Well another federal budget announcement has come and gone and pundits are still poring over the papers to see what devils lurk in the detail for different groups and sectors. From a pure technology perspective, there wasn’t a lot to get overly excited about and one part to be very disappointed about. The announcement that Mobile Black Spot Program (MBSP) will cease. This program has been effective in delivering improved communications to many people across regional Australia and the hope from the telecommunications sector was that this funding would increase – not cease.

The largest problem for Australia is population density. The latest data shows Australia sits at position 235 in the world with an average of approximately 3.4 people per square kilometre. Delivering mobile communications in any nation is a combination of a number of factors: The finances of that nation; the carriers being private or government owned; how many carriers there are in that nation and whether carriers must share networks but population density is a crucial component. In a nation such as Australia, carriers must ensure they are delivering returns for their shareholders. When a carrier decides to construct an additional tower – at a cost of several hundred thousand dollars – quite rightly their shareholders expect to see that that capital investment will have a reasonable ROI (Return on Investment). If that tower is being constructed in an area that will cover a small number of people, it makes it much harder for the carrier to justify the expense.

Enter the Federal Government MBSP. This was one of the largest ever expansions of mobile coverage in regional Australia with money being announced in three rounds – 2015; 2016 and, unfortunately, the last round this year. By the end of this year, 870 additional mobile phone towers will be rolled out based on these funds. In Round 1 of the program, over 6,000 locations were nominated for improved coverage. Carriers placed bids to receive the funding and showed how they would contribute to the base funding with additional funding of their own to maximise the number of installed towers. It was a great example of government and the private sector co-contributing funds to deliver outcomes for residents. Carriers continually refined and developed ways to deliver more for less and apart from normal 3G/4G towers, carriers started building ‘small cells’ for less money. These cells are 4G data only cells but modern mobiles are able to use VoLTE (Voice over LTE) to allow voice calls to be made over data only cells therefore expanding the coverage even further. Despite various advances in technology, basic physics still starts to demand that we simply need more towers. Signals from modern mobiles prefer line of sight and, in regional areas, apart from the power of the mobiles, the curvature of the earth starts to become an issue. In a relatively flat environment (like most areas in regional Australia) the distance to the horizon formula is 3.57 multiplied by the square root of your height above the ground. So a mobile tower at 50 metres above the ground loses ‘sight’ of the horizon at about 25 kilometres. Assuming that a person 1.7 metres tall is holding a phone rather than having a phone on the ground, that adds another 4.65 kilometres to the equation so a 30 kilometres radius from a tower is a reasonable assumption based on pure line of sight – but there are many other variables in that determine final reception.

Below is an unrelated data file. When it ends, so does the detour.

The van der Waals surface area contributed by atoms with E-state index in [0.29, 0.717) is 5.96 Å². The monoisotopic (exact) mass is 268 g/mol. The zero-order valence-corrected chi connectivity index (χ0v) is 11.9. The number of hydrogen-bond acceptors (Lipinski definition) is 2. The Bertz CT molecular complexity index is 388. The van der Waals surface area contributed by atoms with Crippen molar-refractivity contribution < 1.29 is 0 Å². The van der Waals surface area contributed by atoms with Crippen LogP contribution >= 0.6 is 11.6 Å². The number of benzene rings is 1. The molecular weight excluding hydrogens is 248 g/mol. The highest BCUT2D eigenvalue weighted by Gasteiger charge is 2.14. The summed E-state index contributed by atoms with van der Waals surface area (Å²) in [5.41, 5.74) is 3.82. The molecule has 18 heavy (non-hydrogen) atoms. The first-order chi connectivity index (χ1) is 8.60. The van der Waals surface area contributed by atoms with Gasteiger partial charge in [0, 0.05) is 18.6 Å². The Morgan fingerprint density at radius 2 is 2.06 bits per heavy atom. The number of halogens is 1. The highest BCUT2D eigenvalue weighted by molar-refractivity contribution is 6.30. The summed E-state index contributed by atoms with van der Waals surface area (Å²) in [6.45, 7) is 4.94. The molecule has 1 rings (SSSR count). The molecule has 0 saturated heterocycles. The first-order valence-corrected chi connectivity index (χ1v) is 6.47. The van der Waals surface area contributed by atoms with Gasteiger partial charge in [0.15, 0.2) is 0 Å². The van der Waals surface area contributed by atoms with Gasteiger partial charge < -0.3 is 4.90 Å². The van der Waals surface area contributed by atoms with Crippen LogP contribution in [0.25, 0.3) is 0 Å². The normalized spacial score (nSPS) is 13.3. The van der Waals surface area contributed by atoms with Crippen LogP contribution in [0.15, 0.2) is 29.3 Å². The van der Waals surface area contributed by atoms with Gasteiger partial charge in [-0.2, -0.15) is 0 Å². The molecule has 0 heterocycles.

Some individuals are finding they have to take the solution into their own hands. Many people in regional Australia are spending around $1,200 on a signal booster at their home or in their car. These are delivering significant results for people with borderline reception and now that MBSP funding has been removed maybe a Government could look at subsidies for these devices. At a house, for example, a booster delivers improved signal by two methods. Height and power. Typically a 21dB directional antenna is installed on a small mast (such as the existing TV antenna mast) on the highest part of a roof. With the height of the house and the mast, this moves the signal above obstructions (trees, other buildings) but it also helps with ‘sight’ over the horizon. With our previous calculation of a phone at ground level ‘seeing’ a tower 30 kilometres away, an antenna placed at 10 metres above the ground can now see a 50 metre tower from a distance of around 37 kilometres. The antenna is plugged into a booster that further enhances the signal by 100dB and a small internal antenna delivers that improved range to users within an approximate radius of 50 metres – enough to cover the entire house and the immediate vicinity. For regional users who might need to go outside and stand on one leg with their tongue hanging to the left to make a call, these boosters perform mini-miracles.

The MBSP has definitely improved mobile reception and carriers along with private companies are continually working on ways to increase coverage. We can only hope that a future budget will deliver even more outcomes for communications in regional Australia.

Mathew Dickerson

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